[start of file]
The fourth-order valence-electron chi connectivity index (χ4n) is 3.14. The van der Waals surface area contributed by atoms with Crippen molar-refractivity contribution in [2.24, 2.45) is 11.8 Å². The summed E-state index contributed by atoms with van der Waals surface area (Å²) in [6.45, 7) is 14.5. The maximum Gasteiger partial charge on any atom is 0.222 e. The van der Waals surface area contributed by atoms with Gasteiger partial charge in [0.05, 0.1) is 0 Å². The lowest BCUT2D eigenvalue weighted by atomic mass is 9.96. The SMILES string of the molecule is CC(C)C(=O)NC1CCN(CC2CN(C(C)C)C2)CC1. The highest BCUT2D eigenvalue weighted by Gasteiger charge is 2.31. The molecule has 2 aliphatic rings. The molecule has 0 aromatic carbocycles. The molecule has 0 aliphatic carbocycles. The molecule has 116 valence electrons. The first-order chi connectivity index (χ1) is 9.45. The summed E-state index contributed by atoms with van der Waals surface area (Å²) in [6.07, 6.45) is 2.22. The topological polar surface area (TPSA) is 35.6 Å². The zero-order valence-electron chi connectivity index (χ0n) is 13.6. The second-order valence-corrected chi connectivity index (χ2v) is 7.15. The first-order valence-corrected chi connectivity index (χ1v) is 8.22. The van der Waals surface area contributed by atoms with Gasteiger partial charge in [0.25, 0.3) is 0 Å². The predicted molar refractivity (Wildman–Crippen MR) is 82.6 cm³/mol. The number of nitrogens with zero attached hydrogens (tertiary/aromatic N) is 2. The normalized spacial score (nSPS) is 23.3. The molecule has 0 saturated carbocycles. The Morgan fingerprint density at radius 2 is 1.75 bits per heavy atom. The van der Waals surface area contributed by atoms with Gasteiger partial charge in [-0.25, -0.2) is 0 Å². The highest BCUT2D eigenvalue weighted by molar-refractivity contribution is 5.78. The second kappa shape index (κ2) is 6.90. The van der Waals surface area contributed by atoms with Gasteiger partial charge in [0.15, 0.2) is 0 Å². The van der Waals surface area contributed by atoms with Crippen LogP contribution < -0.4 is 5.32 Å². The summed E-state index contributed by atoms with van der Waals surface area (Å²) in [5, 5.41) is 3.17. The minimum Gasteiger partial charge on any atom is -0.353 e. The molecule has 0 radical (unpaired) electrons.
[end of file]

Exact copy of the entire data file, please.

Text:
The fourth-order valence-electron chi connectivity index (χ4n) is 3.14. The van der Waals surface area contributed by atoms with Crippen molar-refractivity contribution in [2.24, 2.45) is 11.8 Å². The summed E-state index contributed by atoms with van der Waals surface area (Å²) in [6.45, 7) is 14.5. The maximum Gasteiger partial charge on any atom is 0.222 e. The van der Waals surface area contributed by atoms with Gasteiger partial charge in [0.05, 0.1) is 0 Å². The lowest BCUT2D eigenvalue weighted by atomic mass is 9.96. The SMILES string of the molecule is CC(C)C(=O)NC1CCN(CC2CN(C(C)C)C2)CC1. The highest BCUT2D eigenvalue weighted by Gasteiger charge is 2.31. The molecule has 2 aliphatic rings. The molecule has 0 aromatic carbocycles. The molecule has 0 aliphatic carbocycles. The molecule has 116 valence electrons. The first-order chi connectivity index (χ1) is 9.45. The summed E-state index contributed by atoms with van der Waals surface area (Å²) in [6.07, 6.45) is 2.22. The topological polar surface area (TPSA) is 35.6 Å². The zero-order valence-electron chi connectivity index (χ0n) is 13.6. The second-order valence-corrected chi connectivity index (χ2v) is 7.15. The first-order valence-corrected chi connectivity index (χ1v) is 8.22. The van der Waals surface area contributed by atoms with Gasteiger partial charge in [0.25, 0.3) is 0 Å². The predicted molar refractivity (Wildman–Crippen MR) is 82.6 cm³/mol. The number of nitrogens with zero attached hydrogens (tertiary/aromatic N) is 2. The normalized spacial score (nSPS) is 23.3. The molecule has 0 saturated carbocycles. The Morgan fingerprint density at radius 2 is 1.75 bits per heavy atom. The van der Waals surface area contributed by atoms with Gasteiger partial charge in [-0.25, -0.2) is 0 Å². The highest BCUT2D eigenvalue weighted by molar-refractivity contribution is 5.78. The second kappa shape index (κ2) is 6.90. The van der Waals surface area contributed by atoms with Gasteiger partial charge in [0.15, 0.2) is 0 Å². The van der Waals surface area contributed by atoms with Crippen LogP contribution < -0.4 is 5.32 Å². The summed E-state index contributed by atoms with van der Waals surface area (Å²) in [5, 5.41) is 3.17. The minimum Gasteiger partial charge on any atom is -0.353 e. The molecule has 0 radical (unpaired) electrons.